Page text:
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Leak Detection

Whose responsibility is it to fix leaks?


That depends on where the leak is located. The Service Authority is responsible for leaks on the street side of the water meter and in the meter pit. Leaks from the connection to the water meter to the home, as well as leaks inside the home are the responsibility of the customer. It is very important to repair leaks as quickly as possible. Ignoring leaks can waste a great deal of water, cause significant property damage and can be costly to the consumer. Quickly addressing leaks will save water and money.

 

Check for leaking toilets


Leaking toilets are the number one source of wasted water in the home. A leaky toilet tank wastes between 300 gallons (slow leak) and 60,000 gallons (running toilet) per month. To detect a slow leak, put food coloring in the toilet tank and wait up to 12 hours without flushing. If the water in the bowl turns color, your toilet tank is leaking. Replace the parts inside your toilet tank. Repair kits are inexpensive and are available at most home improvement stores. The Service Authority recommends you perform this test at least twice a year. Catching a toilet leak at its earliest stage can save a lot of water and keeping from pouring your money down the drain. Check for leaky faucets, showers and hoses.


Worn plumbing fixtures waste a great deal of water and can be costly to the consumer. Check faucets and hose connections (i.e., at your washing machine) frequently. The table below illustrates the potential water loss from leaky faucets:

 

Even a Small Leak Costs You Money

Slow Leak
Steady Drip
Slow Stream
Steady Stream

450 gallons per month

750 gallons per month

3,000 gallons per month

12,000 gallons per month

Adds up to $4.46 to your monthly bill

Adds up to $7.43 to your monthly bill

Adds up to $29.70 to your monthly bill

Adds up to $188.80 to your monthly bill

 

Check for Underground Leaks


An underground water leak due to a broken pipe or faulty coupling can be very costly because the water loss is not always easy to spot. Careful attention to the signs of a water leak can help minimize costly water leaks. The table below illustrates the potential water loss from broken underground pipes:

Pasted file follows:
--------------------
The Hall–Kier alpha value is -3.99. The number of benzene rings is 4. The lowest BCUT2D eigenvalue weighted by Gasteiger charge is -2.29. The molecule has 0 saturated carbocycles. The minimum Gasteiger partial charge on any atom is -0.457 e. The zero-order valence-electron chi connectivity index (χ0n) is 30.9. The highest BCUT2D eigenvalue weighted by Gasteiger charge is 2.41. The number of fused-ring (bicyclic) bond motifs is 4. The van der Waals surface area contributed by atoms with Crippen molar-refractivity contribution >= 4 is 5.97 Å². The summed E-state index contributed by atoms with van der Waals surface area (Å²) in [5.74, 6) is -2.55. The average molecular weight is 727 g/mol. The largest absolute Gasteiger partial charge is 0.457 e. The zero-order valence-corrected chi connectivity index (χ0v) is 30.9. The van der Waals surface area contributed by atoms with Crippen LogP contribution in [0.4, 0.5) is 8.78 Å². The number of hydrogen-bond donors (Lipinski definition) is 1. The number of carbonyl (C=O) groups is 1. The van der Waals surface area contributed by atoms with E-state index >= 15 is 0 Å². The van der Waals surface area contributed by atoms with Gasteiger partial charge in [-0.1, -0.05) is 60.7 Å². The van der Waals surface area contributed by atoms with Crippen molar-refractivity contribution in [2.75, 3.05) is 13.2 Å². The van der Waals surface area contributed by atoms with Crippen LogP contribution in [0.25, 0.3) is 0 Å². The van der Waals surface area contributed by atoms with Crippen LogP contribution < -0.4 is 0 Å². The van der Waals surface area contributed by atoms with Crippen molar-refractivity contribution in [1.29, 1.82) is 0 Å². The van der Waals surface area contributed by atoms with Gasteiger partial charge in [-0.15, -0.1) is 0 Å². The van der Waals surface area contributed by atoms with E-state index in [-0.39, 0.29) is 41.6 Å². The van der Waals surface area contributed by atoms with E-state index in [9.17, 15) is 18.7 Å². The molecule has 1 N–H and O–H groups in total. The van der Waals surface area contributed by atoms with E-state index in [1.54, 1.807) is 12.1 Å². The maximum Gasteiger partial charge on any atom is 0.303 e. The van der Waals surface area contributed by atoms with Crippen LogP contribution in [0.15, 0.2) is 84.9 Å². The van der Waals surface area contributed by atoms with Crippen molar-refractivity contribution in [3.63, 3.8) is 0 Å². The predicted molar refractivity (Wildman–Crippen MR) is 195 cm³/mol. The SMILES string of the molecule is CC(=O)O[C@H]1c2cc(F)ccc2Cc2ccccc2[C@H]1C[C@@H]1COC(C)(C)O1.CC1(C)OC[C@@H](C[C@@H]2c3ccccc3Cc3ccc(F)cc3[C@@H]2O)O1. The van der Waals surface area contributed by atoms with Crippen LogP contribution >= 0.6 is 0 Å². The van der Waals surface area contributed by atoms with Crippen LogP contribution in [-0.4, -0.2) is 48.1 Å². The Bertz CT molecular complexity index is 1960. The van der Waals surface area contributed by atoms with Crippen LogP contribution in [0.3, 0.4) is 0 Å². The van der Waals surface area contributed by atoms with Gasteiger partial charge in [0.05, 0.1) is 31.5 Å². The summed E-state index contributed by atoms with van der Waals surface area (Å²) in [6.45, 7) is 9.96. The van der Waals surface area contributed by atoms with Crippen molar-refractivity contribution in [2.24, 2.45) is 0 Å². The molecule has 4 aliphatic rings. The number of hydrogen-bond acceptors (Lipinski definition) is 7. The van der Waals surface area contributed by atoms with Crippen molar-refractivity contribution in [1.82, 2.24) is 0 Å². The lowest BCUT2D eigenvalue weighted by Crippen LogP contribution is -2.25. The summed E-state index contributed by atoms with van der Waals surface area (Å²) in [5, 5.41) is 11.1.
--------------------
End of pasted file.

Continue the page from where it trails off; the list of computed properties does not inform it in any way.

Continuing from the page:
A Leak This Size
...Wastes This Much Water...
...And Adds This Much to Your Bill.

1/32"

3,600 Gals./Month

$12.06

1/16"

10,800 Gals./Month

$36.18

1/8"

36,000 Gals./Month

$120.60

3/16"

199,000 Gals./Month

$666.65

1/4"

340,000 Gals./Month

$1,139.00

The commodity charge per thousand gallons used in the examples above are based on $3.35 for water and $6.55 for sewer, the rates effective 1/1/2013.

*Customers may be eligible for a partial adjustment of charges. Contact a Customer Service Representative for policy details.

 

The following tips may help you to identify underground leaks as quickly as possible:

  1. Be aware of your normal consumption patterns. The most common symptom of an underground water leak is consistent/worsening high consumption. One of the best ways to catch a leak quickly is to pay attention to your bill and investigate unusually high consumption.
  2. Search for unusual soggy spots in the general vicinity of your water line. Unusual wet spots not caused by precipitation or watering is often a sign of an underground water leak. Check the area carefully. Often the effects of an underground leak may surface several yards away from the actual leak.

 

Call the Service Authority


When the above measures fail to identify the cause of unusually high consumption, customers should report the problem to the Service Authority. A Field Service Technician can be dispatched to see if water is still flowing through the meter when all faucets are closed; If water continues to pass through the meter you may have a leak.
Never open your own meter pit. Opening the meter pit can damage our meter reading equipment. Improperly closed lids can also create a hazard. Always let Service Authority personnel open the meter pit.

 

When our employee arrives they:
  • Will ask you to close your master valve.
  • Will verify that there are no leaks inside the meter pit at the meter.
  • Will check to see if water is still passing through your meter when the master valve is closed; if there is registration on the meter you probably have an underground leak between the meter and your master valve. If you are unable to locate and repair the leak yourself, you may want to consult a plumber. If water does not pass through your meter when the master valve is closed, but resumes when only the master valve is open and all faucets are closed, you probably have an undiscovered inside leak. If you are unable to locate and repair the leak yourself, you may want to consult a plumber.

 

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